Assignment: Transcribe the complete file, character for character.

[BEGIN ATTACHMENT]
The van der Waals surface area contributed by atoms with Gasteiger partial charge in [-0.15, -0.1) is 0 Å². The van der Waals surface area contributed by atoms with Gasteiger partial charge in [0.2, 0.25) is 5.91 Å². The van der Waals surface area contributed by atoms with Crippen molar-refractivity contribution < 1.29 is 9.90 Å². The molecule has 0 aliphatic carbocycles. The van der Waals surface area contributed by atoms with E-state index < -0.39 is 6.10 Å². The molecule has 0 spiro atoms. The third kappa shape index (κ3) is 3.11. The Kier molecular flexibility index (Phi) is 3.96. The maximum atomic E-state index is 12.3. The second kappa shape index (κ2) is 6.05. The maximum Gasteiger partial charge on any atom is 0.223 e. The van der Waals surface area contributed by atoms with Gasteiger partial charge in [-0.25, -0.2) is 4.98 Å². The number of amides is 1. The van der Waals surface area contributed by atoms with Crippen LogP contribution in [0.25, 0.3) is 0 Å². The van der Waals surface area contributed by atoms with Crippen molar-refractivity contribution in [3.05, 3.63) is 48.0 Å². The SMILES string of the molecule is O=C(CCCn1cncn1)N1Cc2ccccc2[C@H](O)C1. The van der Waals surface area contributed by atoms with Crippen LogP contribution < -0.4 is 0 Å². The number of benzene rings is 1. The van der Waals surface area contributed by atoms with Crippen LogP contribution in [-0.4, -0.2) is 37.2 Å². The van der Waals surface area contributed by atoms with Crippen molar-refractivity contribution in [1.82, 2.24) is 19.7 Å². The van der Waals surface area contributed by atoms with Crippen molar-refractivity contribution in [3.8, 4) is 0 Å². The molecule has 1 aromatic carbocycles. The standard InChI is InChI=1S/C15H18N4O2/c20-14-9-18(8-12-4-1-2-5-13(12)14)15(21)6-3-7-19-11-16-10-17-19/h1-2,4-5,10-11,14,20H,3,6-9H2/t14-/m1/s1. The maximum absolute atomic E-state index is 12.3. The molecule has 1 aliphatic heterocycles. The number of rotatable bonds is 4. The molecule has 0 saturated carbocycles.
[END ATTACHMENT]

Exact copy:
The van der Waals surface area contributed by atoms with Gasteiger partial charge in [-0.15, -0.1) is 0 Å². The van der Waals surface area contributed by atoms with Gasteiger partial charge in [0.2, 0.25) is 5.91 Å². The van der Waals surface area contributed by atoms with Crippen molar-refractivity contribution < 1.29 is 9.90 Å². The molecule has 0 aliphatic carbocycles. The van der Waals surface area contributed by atoms with E-state index < -0.39 is 6.10 Å². The molecule has 0 spiro atoms. The third kappa shape index (κ3) is 3.11. The Kier molecular flexibility index (Phi) is 3.96. The maximum atomic E-state index is 12.3. The second kappa shape index (κ2) is 6.05. The maximum Gasteiger partial charge on any atom is 0.223 e. The van der Waals surface area contributed by atoms with Gasteiger partial charge in [-0.25, -0.2) is 4.98 Å². The number of amides is 1. The van der Waals surface area contributed by atoms with Crippen LogP contribution in [0.25, 0.3) is 0 Å². The van der Waals surface area contributed by atoms with Crippen molar-refractivity contribution in [3.05, 3.63) is 48.0 Å². The SMILES string of the molecule is O=C(CCCn1cncn1)N1Cc2ccccc2[C@H](O)C1. The van der Waals surface area contributed by atoms with Crippen LogP contribution < -0.4 is 0 Å². The number of benzene rings is 1. The van der Waals surface area contributed by atoms with Crippen LogP contribution in [-0.4, -0.2) is 37.2 Å². The van der Waals surface area contributed by atoms with Crippen molar-refractivity contribution in [1.82, 2.24) is 19.7 Å². The van der Waals surface area contributed by atoms with Crippen molar-refractivity contribution in [3.8, 4) is 0 Å². The molecule has 1 aromatic carbocycles. The standard InChI is InChI=1S/C15H18N4O2/c20-14-9-18(8-12-4-1-2-5-13(12)14)15(21)6-3-7-19-11-16-10-17-19/h1-2,4-5,10-11,14,20H,3,6-9H2/t14-/m1/s1. The maximum absolute atomic E-state index is 12.3. The molecule has 1 aliphatic heterocycles. The number of rotatable bonds is 4. The molecule has 0 saturated carbocycles.